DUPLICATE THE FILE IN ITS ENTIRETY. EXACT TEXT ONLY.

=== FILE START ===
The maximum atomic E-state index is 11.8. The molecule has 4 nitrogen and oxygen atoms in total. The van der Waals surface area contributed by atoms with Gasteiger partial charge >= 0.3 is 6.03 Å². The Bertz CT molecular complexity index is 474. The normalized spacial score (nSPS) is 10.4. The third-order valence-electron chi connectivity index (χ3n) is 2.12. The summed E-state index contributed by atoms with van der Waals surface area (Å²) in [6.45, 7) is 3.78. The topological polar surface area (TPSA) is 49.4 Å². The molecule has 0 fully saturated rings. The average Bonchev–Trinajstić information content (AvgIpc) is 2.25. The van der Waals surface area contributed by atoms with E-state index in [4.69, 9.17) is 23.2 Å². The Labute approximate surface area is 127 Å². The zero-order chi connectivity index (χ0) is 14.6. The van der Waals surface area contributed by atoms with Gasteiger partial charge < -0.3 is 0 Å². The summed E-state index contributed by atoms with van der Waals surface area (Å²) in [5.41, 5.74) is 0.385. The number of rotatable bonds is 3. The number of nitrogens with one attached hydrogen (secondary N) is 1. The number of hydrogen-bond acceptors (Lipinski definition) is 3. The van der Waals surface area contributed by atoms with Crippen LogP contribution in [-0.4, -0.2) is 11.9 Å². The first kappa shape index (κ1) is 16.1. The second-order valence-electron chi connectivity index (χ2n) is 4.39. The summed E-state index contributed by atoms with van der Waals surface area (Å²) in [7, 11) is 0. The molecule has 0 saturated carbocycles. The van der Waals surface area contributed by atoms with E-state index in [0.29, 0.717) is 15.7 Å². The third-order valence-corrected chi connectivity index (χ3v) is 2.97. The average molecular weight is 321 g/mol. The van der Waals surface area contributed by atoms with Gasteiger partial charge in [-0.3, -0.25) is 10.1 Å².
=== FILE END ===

The maximum atomic E-state index is 11.8. The molecule has 4 nitrogen and oxygen atoms in total. The van der Waals surface area contributed by atoms with Gasteiger partial charge >= 0.3 is 6.03 Å². The Bertz CT molecular complexity index is 474. The normalized spacial score (nSPS) is 10.4. The third-order valence-electron chi connectivity index (χ3n) is 2.12. The summed E-state index contributed by atoms with van der Waals surface area (Å²) in [6.45, 7) is 3.78. The topological polar surface area (TPSA) is 49.4 Å². The molecule has 0 fully saturated rings. The average Bonchev–Trinajstić information content (AvgIpc) is 2.25. The van der Waals surface area contributed by atoms with E-state index in [4.69, 9.17) is 23.2 Å². The Labute approximate surface area is 127 Å². The zero-order chi connectivity index (χ0) is 14.6. The van der Waals surface area contributed by atoms with Gasteiger partial charge < -0.3 is 0 Å². The summed E-state index contributed by atoms with van der Waals surface area (Å²) in [5.41, 5.74) is 0.385. The number of rotatable bonds is 3. The number of nitrogens with one attached hydrogen (secondary N) is 1. The number of hydrogen-bond acceptors (Lipinski definition) is 3. The van der Waals surface area contributed by atoms with Crippen LogP contribution in [-0.4, -0.2) is 11.9 Å². The first kappa shape index (κ1) is 16.1. The second-order valence-electron chi connectivity index (χ2n) is 4.39. The summed E-state index contributed by atoms with van der Waals surface area (Å²) in [7, 11) is 0. The molecule has 0 saturated carbocycles. The van der Waals surface area contributed by atoms with E-state index in [0.29, 0.717) is 15.7 Å². The third-order valence-corrected chi connectivity index (χ3v) is 2.97. The average molecular weight is 321 g/mol. The van der Waals surface area contributed by atoms with Gasteiger partial charge in [-0.3, -0.25) is 10.1 Å².